Daniel 9:4-5 I prayed to the Lord my God and confessed:
“O Lord, the great and awesome God, who keeps his covenant of love with all who love him and obey his commands, we have sinned and done wrong. We have been wicked and have rebelled; we have turned away from your commands and laws.
This prayer of Daniel is worthy of a lot of meditation. Daniel was as personally righteous an individual as appears in the whole Bible, excepting only Jesus. However, he uses the 1st person plural throughout this prayer, including himself in this confession of sin. That makes it an excellent example of what Peter wrote: “Humble yourselves, therefore, under God’s mighty hand, that he may lift you up in due time.” (1 Peter 5:6) It is only when we humble ourselves that we can take advantage of the next thing Peter wrote: “Cast all your anxiety on him because he cares for you.” (1 Peter 5:7) Daniel was not only personally righteous, he had extremely high status, having served as prime minister to multiple rulers over the greatest empire of his day. We certainly can’t claim that, and our personal righteousness is doubtless far below that of Daniel, so we have no excuse for the pride that keeps us from full confession and dependence on God. Daniel certainly didn’t act alone; there were other faithful believers among the Jews. However, his posture before the Lord was sufficient that an angel was sent in response, saying to him, “Do not be afraid, Daniel. Since the first day that you set your mind to gain understanding and to humble yourself before your God, your words were heard, and I have come in response to them.” (Daniel 10:12) That’s the sort of thing God has in store for those who genuinely humble themselves before Him in faith.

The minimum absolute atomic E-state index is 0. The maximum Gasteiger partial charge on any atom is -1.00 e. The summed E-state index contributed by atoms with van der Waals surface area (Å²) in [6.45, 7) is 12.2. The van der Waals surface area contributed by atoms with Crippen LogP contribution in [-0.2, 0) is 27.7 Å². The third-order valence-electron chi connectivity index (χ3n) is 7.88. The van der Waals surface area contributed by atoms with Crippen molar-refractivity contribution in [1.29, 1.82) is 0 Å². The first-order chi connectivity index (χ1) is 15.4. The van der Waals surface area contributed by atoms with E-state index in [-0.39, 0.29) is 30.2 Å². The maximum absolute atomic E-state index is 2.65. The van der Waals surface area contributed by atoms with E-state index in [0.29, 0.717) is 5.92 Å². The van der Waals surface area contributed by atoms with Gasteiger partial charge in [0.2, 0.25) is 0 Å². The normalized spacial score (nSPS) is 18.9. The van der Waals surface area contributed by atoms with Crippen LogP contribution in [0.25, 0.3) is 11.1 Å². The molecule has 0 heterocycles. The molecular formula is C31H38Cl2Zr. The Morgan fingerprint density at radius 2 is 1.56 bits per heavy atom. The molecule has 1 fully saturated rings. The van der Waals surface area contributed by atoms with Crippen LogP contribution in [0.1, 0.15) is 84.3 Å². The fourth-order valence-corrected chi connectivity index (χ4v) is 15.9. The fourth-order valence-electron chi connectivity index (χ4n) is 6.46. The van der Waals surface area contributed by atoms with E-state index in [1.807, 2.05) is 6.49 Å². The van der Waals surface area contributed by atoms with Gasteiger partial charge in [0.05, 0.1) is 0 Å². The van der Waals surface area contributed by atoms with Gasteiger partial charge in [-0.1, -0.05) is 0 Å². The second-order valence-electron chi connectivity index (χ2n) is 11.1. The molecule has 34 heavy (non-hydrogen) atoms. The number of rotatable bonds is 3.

My genetic ancestry has been remarkably righteous, since my parents were missionaries, one grandfather was a pastor and the other a seminary professor, and at least one great-grandfather was a pastor as well. However, I am also part of America as well as part of Japan, and there is much to repent of from that standpoint. That said, I have plenty of sins in my personal history as well. I have had times of personal repentance, and God has been gracious indeed, but I haven’t done much with corporate repentance. I remember one time I did repent before a group of Japanese pastors for the sins of missionaries, including pride and cultural imperialism, but that was several years ago. I see much in both Japan and America that calls for repentance, but as a “third culture kid” I have both identified and failed to identify with each of those cultures. I need to understand that as a product of both of those cultures I not only have their strengths, but also their weaknesses. I need to let the Holy Spirit show me how to repent, for the sake of both of the nations that I love.
Father, thank You for this Word. It obviously isn’t something I have thought about a lot from a personal perspective. Help me learn from Daniel’s humility and do exactly as You show me, for the sake of both my countries and for Your glory. Thank You. Hallelujah!